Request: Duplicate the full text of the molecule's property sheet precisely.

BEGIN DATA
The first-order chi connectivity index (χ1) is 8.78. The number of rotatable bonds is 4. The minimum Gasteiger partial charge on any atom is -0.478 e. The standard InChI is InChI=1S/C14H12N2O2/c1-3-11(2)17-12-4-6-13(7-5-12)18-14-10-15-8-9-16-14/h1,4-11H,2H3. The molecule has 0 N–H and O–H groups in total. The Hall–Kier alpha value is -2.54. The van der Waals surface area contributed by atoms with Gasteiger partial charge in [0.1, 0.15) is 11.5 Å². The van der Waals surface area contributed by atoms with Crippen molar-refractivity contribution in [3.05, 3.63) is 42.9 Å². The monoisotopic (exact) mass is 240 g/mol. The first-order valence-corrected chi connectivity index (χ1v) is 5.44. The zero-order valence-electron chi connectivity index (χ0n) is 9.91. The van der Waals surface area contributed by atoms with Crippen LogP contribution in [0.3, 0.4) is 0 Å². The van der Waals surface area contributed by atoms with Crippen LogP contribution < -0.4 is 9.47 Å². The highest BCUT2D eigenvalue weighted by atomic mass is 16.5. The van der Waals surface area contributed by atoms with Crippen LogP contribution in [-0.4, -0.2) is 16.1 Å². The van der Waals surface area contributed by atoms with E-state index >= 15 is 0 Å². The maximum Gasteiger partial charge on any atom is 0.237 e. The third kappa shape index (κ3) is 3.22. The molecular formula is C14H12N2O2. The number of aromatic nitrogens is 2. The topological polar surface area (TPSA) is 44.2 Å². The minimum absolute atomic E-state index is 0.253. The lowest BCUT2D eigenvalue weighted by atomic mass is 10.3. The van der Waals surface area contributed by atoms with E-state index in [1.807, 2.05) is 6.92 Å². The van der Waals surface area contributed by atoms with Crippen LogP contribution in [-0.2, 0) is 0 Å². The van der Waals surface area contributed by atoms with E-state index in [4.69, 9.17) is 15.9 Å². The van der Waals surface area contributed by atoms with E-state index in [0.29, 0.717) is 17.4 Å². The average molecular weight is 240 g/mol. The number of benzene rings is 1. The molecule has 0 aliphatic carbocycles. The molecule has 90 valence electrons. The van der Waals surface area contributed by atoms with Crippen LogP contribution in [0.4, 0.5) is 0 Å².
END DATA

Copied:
The first-order chi connectivity index (χ1) is 8.78. The number of rotatable bonds is 4. The minimum Gasteiger partial charge on any atom is -0.478 e. The standard InChI is InChI=1S/C14H12N2O2/c1-3-11(2)17-12-4-6-13(7-5-12)18-14-10-15-8-9-16-14/h1,4-11H,2H3. The molecule has 0 N–H and O–H groups in total. The Hall–Kier alpha value is -2.54. The van der Waals surface area contributed by atoms with Gasteiger partial charge in [0.1, 0.15) is 11.5 Å². The van der Waals surface area contributed by atoms with Crippen molar-refractivity contribution in [3.05, 3.63) is 42.9 Å². The monoisotopic (exact) mass is 240 g/mol. The first-order valence-corrected chi connectivity index (χ1v) is 5.44. The zero-order valence-electron chi connectivity index (χ0n) is 9.91. The van der Waals surface area contributed by atoms with Crippen LogP contribution in [0.3, 0.4) is 0 Å². The van der Waals surface area contributed by atoms with Crippen LogP contribution < -0.4 is 9.47 Å². The highest BCUT2D eigenvalue weighted by atomic mass is 16.5. The van der Waals surface area contributed by atoms with Crippen LogP contribution in [-0.4, -0.2) is 16.1 Å². The van der Waals surface area contributed by atoms with E-state index >= 15 is 0 Å². The maximum Gasteiger partial charge on any atom is 0.237 e. The third kappa shape index (κ3) is 3.22. The molecular formula is C14H12N2O2. The number of aromatic nitrogens is 2. The topological polar surface area (TPSA) is 44.2 Å². The minimum absolute atomic E-state index is 0.253. The lowest BCUT2D eigenvalue weighted by atomic mass is 10.3. The van der Waals surface area contributed by atoms with E-state index in [1.807, 2.05) is 6.92 Å². The van der Waals surface area contributed by atoms with Crippen LogP contribution in [-0.2, 0) is 0 Å². The van der Waals surface area contributed by atoms with E-state index in [4.69, 9.17) is 15.9 Å². The van der Waals surface area contributed by atoms with E-state index in [0.29, 0.717) is 17.4 Å². The average molecular weight is 240 g/mol. The number of benzene rings is 1. The molecule has 0 aliphatic carbocycles. The molecule has 90 valence electrons. The van der Waals surface area contributed by atoms with Crippen LogP contribution in [0.4, 0.5) is 0 Å².